It’s time to face reality. When it comes to a nuclear-armed North Korea, the question is no longer “if” but “when.” Denuclearization, the goal underlying UN Security Council sanctions, has become a chimera. Though there’s much that we don’t know about North Korea, there are some things—at least four—we do know for certain. None of them provides any basis for believing that Pyongyang will forgo nuclear weapons because of external political and economic pressure.
The first is that North Korea’s leaders have been relentless in their pursuit of nuclear arms—perhaps as far back as the 1950s, and certainly since work, backed by Soviet technical assistance, began on the Yongbyon reactor in 1979. Severe economic constraints haven’t dimmed their determination. North Korea’s GDP (calculated using purchasing power parity), $40 billion in 2015, ranked about eighty-seventh in the world, just behind Tunisia, which has less than half of North Korea’s population. North Korea’s income per capita (a rough measure of living standards) that year was $1,700, placing it on par with South Sudan, or 213th in the world, near the very bottom. UNICEF reports that North Koreans suffer from “chronic food insecurity and limited access to quality health [sic] and water, sanitation and hygiene (WASH) services, which have resulted in poor health outcomes. An estimated eighteen million are food insecure and two hundred thousand children are affected by acute malnutrition.” Despite this privation, North Korea’s leaders have doggedly allocated money to their nuclear-weapons program, passing a milestone with the first detonation in 2006 and conducting five more thereafter (2009, 2013, two in 2016, and 2017), and a series of ballistic missiles besides. We have no reason to expect that North Korea’s behavior on this front will change.
The Trump administration hopes that sanctions and political isolation will work and that it’s a matter of ratcheting up both as never before. They’re in for a disappointment because the second thing we know about North Korea is that it has weathered a series of Security Council sanctions resolutions, doesn’t fear them, and cares not a whit about international opprobrium.
The most recent resolutions adopted (unanimously) on August 5 and September 11 really tightened the screws. Together, they ban imports of North Korea’s coal, lead, iron ore, textiles and seafood. They prohibit natural-gas sales to the country, cap annual crude-oil sales at the amount exported to North Korea in the twelve months preceding the September resolution, and limit the sale of refined petroleum products to two million barrels per year. The resolutions also forbid new or renewed work contracts and permits for North Koreans who work abroad and earn money ( $500,000 annually , according to the U.S. government) for Pyongyang’s coffers through remittances. They mandate the closure of joint ventures and the restrict the initiation of new ones without UN approval. Additionally, they freeze the assets of three high-level North Korean civilian and military organizations. Preceding the resolutions were others that condemned North Korea’s 2003 withdrawal from the Nuclear Non-Proliferation Treaty and ballistic missile tests.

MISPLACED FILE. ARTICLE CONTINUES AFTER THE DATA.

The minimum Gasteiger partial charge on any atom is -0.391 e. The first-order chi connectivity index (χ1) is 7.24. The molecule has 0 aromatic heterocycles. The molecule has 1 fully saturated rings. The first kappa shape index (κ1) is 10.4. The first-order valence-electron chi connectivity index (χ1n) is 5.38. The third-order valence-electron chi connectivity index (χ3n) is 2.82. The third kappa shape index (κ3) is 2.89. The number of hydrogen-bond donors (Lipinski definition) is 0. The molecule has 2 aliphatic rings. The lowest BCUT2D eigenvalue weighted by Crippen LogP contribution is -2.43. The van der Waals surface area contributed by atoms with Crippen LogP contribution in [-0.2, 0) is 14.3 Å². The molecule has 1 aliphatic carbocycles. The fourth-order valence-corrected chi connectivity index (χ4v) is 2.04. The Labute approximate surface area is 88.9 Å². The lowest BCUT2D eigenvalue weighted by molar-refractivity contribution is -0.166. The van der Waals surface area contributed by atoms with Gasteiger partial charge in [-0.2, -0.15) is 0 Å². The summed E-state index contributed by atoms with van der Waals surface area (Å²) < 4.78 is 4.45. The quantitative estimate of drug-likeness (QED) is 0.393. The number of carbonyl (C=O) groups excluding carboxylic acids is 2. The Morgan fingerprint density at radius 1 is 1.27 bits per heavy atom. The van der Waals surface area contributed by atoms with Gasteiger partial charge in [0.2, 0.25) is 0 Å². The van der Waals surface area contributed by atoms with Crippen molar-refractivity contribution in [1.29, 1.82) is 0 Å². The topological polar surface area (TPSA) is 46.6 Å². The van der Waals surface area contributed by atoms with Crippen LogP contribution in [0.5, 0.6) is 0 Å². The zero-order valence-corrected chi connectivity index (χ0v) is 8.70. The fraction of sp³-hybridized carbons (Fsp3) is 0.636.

Yet there is not a scintilla of evidence that these penalties and censures have led Pyongyang to reconsider its decision to develop nuclear weapons and test ballistic missiles, let alone relinquish them. Could the latest resolutions change Pyongyang’s path? Possibly, but don’t bet big money that it will.
Kim Jong-un has remained unmoved and defiant in the face of sanctions. After the August sanctions resolution his foreign minister, Ri Yong-ho, lambasted the Council for acting illegally and abusing its authority and reminded its members that they had tested the very weapons that they were now punishing North Korea for testing. Pyongyang, he vowed, would “not flinch even an inch,” would continue testing nuclear weapons and ballistic missiles, and would never bargain them away. As for Washington, Ri warned that North Korea now had “intercontinental attack capabilities” and that “the entire U.S. mainland is in our firing range.” It’s a safe bet that future UN Security Council resolutions will elicit similarly truculent ripostes.
Would harsher economic punishment, such as a ban on oil exports to North Korea, change Kim’s mind? Unlikely, though we may never know because there’s virtually no chance that China, Pyongyang’s principal energy supplier by far (approximately 520 metric tonnes of crude oil per year plus another 270,000 metric tonnes of oil products), and Russia (forty thousand metric tonnes of crude oil annually, although sales appear to have increased since 2016), the next most important source, would implement an embargo, or sustain it for long if did. Neither of them would allow an oil shutoff to be included in the September 11 resolution despite intense U.S. lobbying and reports in the run-up to the vote that Beijing might relent. Vladimir Putin ruled out an oil embargo days in advance, insisting that the embargo wouldn’t change North Korean government’s behavior but would hurt North Korea’s longsuffering people. Putin has his own reasons for advancing this argument, but that doesn’t mean he’s wrong, especially because North Korea can cope with an oil-export ban using various workarounds: increased reliance on coal, reducing oil consumption, turning to biomass-based synthetic fuel and coal liquefaction , or all of these combined.